In Part 9, I admit that my interest in MOOCs is driven by a very Selfish Gene.
Why do I devote so much (unpaid) time working on my MOOC? And it is, to be sure, a lot of time, little of it factored in to my official Stanford workload.
According to least one very good, and highly respected (by me no less than many others) educational writer, it is the prospect of fame, as she recently tweeted thus.
I suppose there may be a professor or two somewhere who sees MOOCs as a pathway to fame, but if so, they should definitely take my Mathematical Thinking MOOC to develop good numerical sense. A globally distributed, ten week class of maybe 40,000 students, half of whom will watch at most one video and many of whom would not be able to tell you the name of their MOOC instructor if you asked them (the same is true for regular, physical classes, by the way), is hardly fame.
Fame is epitomized by @KimKardashian, with almost 20 million Twitter followers. If that’s your goal, devoting many years of your life to get a PhD ain’t the optimal path!
What academics tend to seek is peer recognition. And, believe me, giving a MOOC will, if anything, reduce the status of any scholar within the Academy, possibly to an even greater extent than writing books and magazine articles “for the general reader”. (I’ve done both. As an academic, I was doomed long ago.)
The danger of stepping outside the walls of Academia has been recognized ever since The National Academy of Sciences denied entry to Carl Sagan. As a recipient of the Carl Sagan Award for Science Popularization, I am thus doubly doomed.
No wonder I felt I had nothing to lose by jumping onto the MOOC bandwagon – though at the time I started work on my first MOOC it was not so much a bandwagon as a small Stanford wheelbarrow, yet to be discovered by New York Times columnist Thomas Friedman. (He soon made up for missing the start. Just google “Thomas Friedman MOOC” and you will uncover a host of Massively Over-hyped Outrageous Claims.)
Why do academics give MOOCs? While I surely cannot speak for all MOOC instructors, I can probably speak for the many I have talked with, and by and large they all give the same answer. It comes in two parts.
The first part is educational research. (This is the reason why Stanford, my university, provides some – very modest – support for MOOC development.) The process of designing and giving a MOOC provides a wonderful opportunity for an instructor to find ways to improve their teaching craft, and provides educational researchers with massive amounts of data to help us better understand the learning process. For just one illustration of this, check out this article from a MOOC instructor at Vanderbilt University.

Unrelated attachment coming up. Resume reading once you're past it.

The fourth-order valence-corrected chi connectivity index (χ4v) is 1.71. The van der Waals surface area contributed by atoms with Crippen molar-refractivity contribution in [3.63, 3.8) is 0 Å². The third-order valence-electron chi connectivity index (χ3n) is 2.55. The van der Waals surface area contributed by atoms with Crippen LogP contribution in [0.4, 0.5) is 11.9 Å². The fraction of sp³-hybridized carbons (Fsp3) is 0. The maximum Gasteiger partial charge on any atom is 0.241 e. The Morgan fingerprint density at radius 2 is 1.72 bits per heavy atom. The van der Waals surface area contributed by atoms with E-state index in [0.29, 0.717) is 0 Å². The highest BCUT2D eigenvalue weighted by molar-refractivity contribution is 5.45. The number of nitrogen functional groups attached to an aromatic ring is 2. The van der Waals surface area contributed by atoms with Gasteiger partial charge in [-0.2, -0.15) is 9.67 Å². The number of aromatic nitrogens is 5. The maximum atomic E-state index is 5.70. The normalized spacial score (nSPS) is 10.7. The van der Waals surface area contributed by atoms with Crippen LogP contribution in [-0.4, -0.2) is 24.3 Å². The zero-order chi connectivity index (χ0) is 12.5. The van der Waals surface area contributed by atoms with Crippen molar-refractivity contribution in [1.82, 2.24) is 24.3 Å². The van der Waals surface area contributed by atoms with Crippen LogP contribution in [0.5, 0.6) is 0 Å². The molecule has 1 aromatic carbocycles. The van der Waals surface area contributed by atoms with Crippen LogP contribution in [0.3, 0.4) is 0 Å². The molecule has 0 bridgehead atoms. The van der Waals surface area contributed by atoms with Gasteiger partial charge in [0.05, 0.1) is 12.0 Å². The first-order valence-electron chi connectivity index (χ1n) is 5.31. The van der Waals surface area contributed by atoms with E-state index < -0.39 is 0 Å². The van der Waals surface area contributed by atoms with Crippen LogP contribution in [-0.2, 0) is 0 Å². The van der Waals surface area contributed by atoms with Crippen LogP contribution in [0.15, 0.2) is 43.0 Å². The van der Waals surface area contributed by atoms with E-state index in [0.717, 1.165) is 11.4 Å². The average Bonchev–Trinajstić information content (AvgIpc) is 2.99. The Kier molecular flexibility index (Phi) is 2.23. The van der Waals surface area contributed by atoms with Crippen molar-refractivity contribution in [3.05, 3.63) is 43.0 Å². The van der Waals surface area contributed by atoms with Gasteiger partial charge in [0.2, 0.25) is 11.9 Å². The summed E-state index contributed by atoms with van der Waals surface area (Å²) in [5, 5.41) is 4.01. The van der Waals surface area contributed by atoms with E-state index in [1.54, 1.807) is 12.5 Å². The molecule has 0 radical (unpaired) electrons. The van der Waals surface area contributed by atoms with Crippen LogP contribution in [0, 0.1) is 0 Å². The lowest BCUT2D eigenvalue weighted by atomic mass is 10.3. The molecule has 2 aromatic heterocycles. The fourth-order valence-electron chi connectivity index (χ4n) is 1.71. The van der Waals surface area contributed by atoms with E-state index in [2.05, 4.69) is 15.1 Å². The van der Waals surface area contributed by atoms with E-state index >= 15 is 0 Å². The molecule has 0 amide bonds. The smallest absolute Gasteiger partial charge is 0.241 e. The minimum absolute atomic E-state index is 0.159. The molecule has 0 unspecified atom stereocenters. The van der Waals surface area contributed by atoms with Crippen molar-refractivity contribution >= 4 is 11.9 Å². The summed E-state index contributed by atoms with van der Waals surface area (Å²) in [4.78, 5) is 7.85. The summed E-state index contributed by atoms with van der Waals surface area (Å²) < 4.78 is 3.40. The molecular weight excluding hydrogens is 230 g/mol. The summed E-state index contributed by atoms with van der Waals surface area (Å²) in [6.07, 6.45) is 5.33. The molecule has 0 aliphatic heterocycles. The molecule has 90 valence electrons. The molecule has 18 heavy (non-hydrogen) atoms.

The second part is the same answer you will get if you ask someone why they went into K-12 teaching, a profession that not only pays poorly, but ranks so low in the US psyche that a savvy State governor contemplating a run for President will regard you as fair media game for a finger-wagging, photo-opp tongue-lashing:
Teachers are not seeking fame, or wealth. They do it because they have this deep-seated urge to change lives by teaching.
When I joined the tiny band of Stanford faculty who were designing the first wave of MOOCs, our motto was “Let’s Teach the World”, a slogan that I took for the subtitle to this blog. This is what it is about.
It wasn’t a desire to be famous that we found attractive. Heavens, if you are at Stanford, you probably already have all the academic “fame” you could ever want. Rather, the hook was an opportunity to take something we had been providing regularly to a privileged few and make it available to anyone in the world who had access to the Internet.
It was, in short, an idealistic dream. How to operationalize that dream was another question, and there were at least as many approaches as MOOC instructors.
The Stanford-MOOC-pioneering computer science professors Thrun, Koller, and Ng set their initial sights on large numbers of students around the world being able to take CS courses, 100,000 or more (maybe a lot more) at a time.
Recognizing that (introductory-level) computer science is almost certainly a special case – because it is suited to instruction-based learning and a lot of what is being taught is, by its very nature, machine gradable – instructors in other disciplines set different expectations for their courses.
In my case, I had two clear teaching goals in mind, one very much focused on “the world”, the other “egalitarian elitist”.
As a mathematician who has devoted a lot of my career to community outreach, through public talks, newspapers, general-audience books, magazines, radio, television, movies (occasionally), blogs, and podcasts, I saw MOOCs as yet another medium to “spread the gospel of mathematics”, moreover a medium that offered the possibility of taking my audience a lot further down the mathematical path than any of those other media.